I have mixed feelings about Mr. Jefferson, author of the magic words invoking liberty in the Declaration of Independence AND slaveowner. What I like on an unqualified level about Mr. Jefferson, however, is the vegetable garden at Monticello. The main garden is just like Mr. McGregor's garden in The Tale of Benjamin Bunny, only bigger and without cats. It has rows and rows of cabbages, beets, basil, lemon balm, melons, gourds, and lettuces.
Most impressive of all is the house itself. It is well-kept and, all these many years later, beautiful and comfortable. No pictures allowed inside, though.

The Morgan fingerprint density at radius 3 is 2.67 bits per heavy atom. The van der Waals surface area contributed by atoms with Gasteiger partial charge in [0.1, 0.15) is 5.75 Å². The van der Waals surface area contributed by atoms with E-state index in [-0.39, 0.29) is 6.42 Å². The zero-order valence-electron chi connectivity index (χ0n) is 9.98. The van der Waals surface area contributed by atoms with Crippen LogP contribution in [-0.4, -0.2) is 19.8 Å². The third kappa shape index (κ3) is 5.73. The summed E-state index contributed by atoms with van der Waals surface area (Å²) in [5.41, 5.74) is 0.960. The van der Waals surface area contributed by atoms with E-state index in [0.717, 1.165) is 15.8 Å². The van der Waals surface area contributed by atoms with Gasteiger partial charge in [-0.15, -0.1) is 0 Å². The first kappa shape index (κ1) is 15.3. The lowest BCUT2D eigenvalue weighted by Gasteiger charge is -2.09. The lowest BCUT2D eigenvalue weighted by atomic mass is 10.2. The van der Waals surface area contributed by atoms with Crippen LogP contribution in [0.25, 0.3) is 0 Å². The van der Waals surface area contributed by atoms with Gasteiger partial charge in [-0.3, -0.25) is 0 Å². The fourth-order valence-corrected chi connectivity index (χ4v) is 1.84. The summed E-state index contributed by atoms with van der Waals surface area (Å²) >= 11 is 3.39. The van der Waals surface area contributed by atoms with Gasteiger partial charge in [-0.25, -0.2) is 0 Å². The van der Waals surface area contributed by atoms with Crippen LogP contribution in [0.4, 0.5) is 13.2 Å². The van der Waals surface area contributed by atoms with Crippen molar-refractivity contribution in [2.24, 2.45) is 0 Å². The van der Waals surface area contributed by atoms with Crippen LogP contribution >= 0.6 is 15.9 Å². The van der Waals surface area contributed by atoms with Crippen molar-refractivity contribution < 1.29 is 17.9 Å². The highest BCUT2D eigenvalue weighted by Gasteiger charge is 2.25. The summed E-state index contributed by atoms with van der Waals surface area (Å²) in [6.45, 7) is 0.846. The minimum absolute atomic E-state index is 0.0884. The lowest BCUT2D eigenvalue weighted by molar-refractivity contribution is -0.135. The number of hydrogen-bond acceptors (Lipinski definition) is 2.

Apparently Mr. Jefferson built this house, tore it down several times, then re-built it, all at great expense. This offends my Yankee sense of thrift. Build a house, then live in it, that's MY motto.
The views from Monticello are endless. Mr. Jefferson could see for miles around, and he owned much of what he could survey.
After Monticello, we headed over to the University of Virginia, then north to Baltimore, where we picked crabs, shopped, and saw the Orioles play the Red Sox. On the way back home, we stopped in at Daleville's Blue Collar Joe's for some handcrafted donuts, the Boston Cream Pie being our favorite.
It was a fun long weekend, albeit one with a lot of driving. Fall is the best time in East Tennessee, and we didn't want to miss too much of it. As Mr. Jefferson so artfully wrote, "The happiness of the domestic fireside is the first boon of heaven."
I know we certainly were glad to get home.